When Ronnie James Dio played his original last Black Sabbath show

Ronnie James Dio managed Black Sabbath away from the brink of self-destruction as he replaced the dispossessed Ozzy Osbourne in 1979. But just three years and two beloved albums later, he would sing his (first) last note with Black Sabbath on Aug. 31, 1982, at the Poplar Creek Music Theater in Hoffman Estates, Ill.

Black Sabbath were on life support in the late ’70s after their last two albums, 1976’s Technical Ecstasy and the 1978s Never say die!, flatlined critically and commercially. Not that guitarist Tony Iommibassist Geezer Butler and drummer Bill Ward had a great capacity for caring, so consumed were they with addiction, depression and other personal problems. With their singer gone and their commercial prospects decimated, Black Sabbath seemed completely unfit for the next decade.

Enter Dio, who came after a successful but short-lived and filled up Ritchie Blackmore‘s Rainbowwho produced a rock-cold metal classic in the 1976s Increasing. Dio and Iommi met in 1979 at the Rainbow Bar and Grill in Los Angeles, fittingly enough. A jam session quickly followed and gave birth to the epic “Children of the Sea” which was released in the 1980’s Heaven and hellthe first full-length effort from the revitalized Black Sabbath Mark II.

Suddenly Dio had a new job and Black Sabbath had a new life. Heaven and hell was a platinum-selling, career-rejuvenating masterpiece that cracked the US Top 30 and put the band back in front of arena-sized audiences. Its 1981 sequel Mob ruleswhich offered a young Vinny Appice behind the kit in place of the recently fired Ward, performed similarly well. But soon the cracks in Black Sabbath’s world-conquering veneer began to show again.

Listen to Black Sabbath’s ‘Heaven and Hell’

Friction arose between Iommi and Dio, the band’s two creative principles. The guitarist previously reveled in his new bandmate’s musical input and perfected workaholism, which stood in stark contrast to Osbourne’s drugged-out layabout demeanor. But he and Butler grew to resent Dio for what they perceived as his efforts to usurp them as Black Sabbath’s de facto leaders. Dio, meanwhile, found himself increasingly estranged from Iommi, who became more withdrawn and unpleasant as his cocaine habit grew.

The dysfunction reached a boiling point when Black Sabbath began work on the 1982s Live evilwhich is collected from several performances on Mob rules trip. Iommi and Butler accused Dio of sneaking into the studio at night to remix the LP behind their backs, boosting his vocals and Appice’s drums and lowering the guitar and bass – a charge Appice denied in Mick Wall’s band biography Symptom of the universe.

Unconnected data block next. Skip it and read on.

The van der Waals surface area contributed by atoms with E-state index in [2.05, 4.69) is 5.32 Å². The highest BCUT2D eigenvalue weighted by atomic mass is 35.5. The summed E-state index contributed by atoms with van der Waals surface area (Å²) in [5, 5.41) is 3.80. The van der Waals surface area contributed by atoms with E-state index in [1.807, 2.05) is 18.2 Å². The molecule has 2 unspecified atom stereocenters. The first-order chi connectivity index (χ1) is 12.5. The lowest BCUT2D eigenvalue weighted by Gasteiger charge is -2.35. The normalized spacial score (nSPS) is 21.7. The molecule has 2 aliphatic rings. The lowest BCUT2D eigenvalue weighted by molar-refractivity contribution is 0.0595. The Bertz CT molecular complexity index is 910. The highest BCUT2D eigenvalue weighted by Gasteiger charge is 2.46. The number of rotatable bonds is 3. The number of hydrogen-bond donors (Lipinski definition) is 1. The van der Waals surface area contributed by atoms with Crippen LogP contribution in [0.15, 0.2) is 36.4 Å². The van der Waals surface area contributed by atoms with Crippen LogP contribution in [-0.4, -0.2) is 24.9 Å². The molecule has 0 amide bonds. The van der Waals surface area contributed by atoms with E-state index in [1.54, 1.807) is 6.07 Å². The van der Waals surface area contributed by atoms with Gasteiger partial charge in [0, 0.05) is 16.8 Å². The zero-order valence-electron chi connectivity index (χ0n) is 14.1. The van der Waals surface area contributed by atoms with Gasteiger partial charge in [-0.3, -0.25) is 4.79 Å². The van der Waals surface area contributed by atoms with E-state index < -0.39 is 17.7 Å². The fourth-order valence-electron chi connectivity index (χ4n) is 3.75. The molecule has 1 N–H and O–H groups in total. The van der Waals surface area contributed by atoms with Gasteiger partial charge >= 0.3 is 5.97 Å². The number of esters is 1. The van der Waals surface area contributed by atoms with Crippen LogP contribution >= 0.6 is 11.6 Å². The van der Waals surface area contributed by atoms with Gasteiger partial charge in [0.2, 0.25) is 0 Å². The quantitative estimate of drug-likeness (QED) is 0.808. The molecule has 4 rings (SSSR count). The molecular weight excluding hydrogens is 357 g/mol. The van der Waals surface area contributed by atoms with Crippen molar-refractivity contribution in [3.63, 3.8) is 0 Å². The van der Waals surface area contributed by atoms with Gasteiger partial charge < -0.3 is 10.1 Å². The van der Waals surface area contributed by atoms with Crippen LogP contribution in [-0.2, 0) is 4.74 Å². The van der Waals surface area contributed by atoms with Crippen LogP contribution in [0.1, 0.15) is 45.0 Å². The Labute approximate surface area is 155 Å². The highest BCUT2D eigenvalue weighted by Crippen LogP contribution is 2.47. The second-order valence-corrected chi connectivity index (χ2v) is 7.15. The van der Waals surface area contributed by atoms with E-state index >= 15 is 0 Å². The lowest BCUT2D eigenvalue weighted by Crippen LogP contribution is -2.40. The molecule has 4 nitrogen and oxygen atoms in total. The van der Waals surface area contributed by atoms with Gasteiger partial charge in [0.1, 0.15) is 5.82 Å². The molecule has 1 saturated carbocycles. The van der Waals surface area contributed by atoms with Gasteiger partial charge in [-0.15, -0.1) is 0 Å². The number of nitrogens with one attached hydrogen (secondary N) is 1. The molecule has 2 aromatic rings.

“What happened was that they booked the studio for 2 o’clock. But [Iommi and Butler] wouldn’t get there until 4 or 5 and this was an expensive studio,” Appice explained. “Me and Ronnie would be there at 2. I had no say in this, I just came in when they wanted me in. . But Ronnie wanted to do some work, so he wanted to start doing what needed to be done, and they took it when Ronnie snuck into the studio and did things behind their backs.”

Eventually the cold war within the band became too much to bear. “Something had come up, and it was the whole avoidance of confrontation thing that Geezer and Tony specialize in,” Dio said in Symptom of the universe. “Eventually Geezer calls me and says, ‘I don’t think this is going to work. We really want Tony to produce the album on his own.’ Now I know that kind of cryptic talk, so I’m like, ‘So if you don’t want me involved in this album, are you saying it’s over?’ And Geezer says, ‘Well, uh… yeah, I guess so.’ They could never just tell you. It was all a device to force me out.”

As a parting shot, Iommi and Butler shortened the singer’s name to “Ronnie Dio”, which he hated, in the credits of Live evil. Dio later dismissed the LP as “a piece of shit”, but the tough conditions know Live evil believe the fact that Black Sabbath was firing on all cylinders at Mob rules trip.

Audio from the tour’s final stop shows Black Sabbath at the peak of his powers, running through a 90-minute set of classics from both the Osbourne and Dio eras, including “Neon Knights,” War Pigs, “Heaven and Hell, ” “Mob Rules,” “Paranoid” and the title “Black Sabbath.” Iommi alternates between doom-filled riffs and blistering solos, while Dio effortlessly sells the megawatt intensity of his material and the theatrical, slow-burn thrills of Ozzy tracks Butler and Appice show their ability to both pulverize and swing, holding down the fort with muscular grooves and flexible fillings.

Hear Ronnie James Dio’s first and last show with Black Sabbath

Unfortunately, the chemistry on stage wasn’t enough for the band members to overcome their differences off stage. Dio left Black Sabbath in late 1982 with Appice in tow and went on to form a eponymous band whose debut in 1983, Holy diver, became a career-defining classic and a cornerstone of heavy metal. Black Sabbath, meanwhile, would welcome a rotating group of singers throughout the rest of the decade to diminishing returns.

Dio would return a few more times over the following decades, first on Black Sabbath’s 1992 album Dehumanize and later as the renamed Himmel og Helvede, which was formed in 2006. They published The devil you know in 2009 and continued until Dio died in 2010.

It was a heartening reconciliation for a band Dio was always proud of. He told Wall that he was “filled with both optimism for my new band and sadness about what had just happened” after his initial exit from Black Sabbath. “I wasn’t satisfied with the way everything ended, but I could feel proud of what I had achieved… I gave as much to Sabbath as Sabbath gave to me, probably more.”

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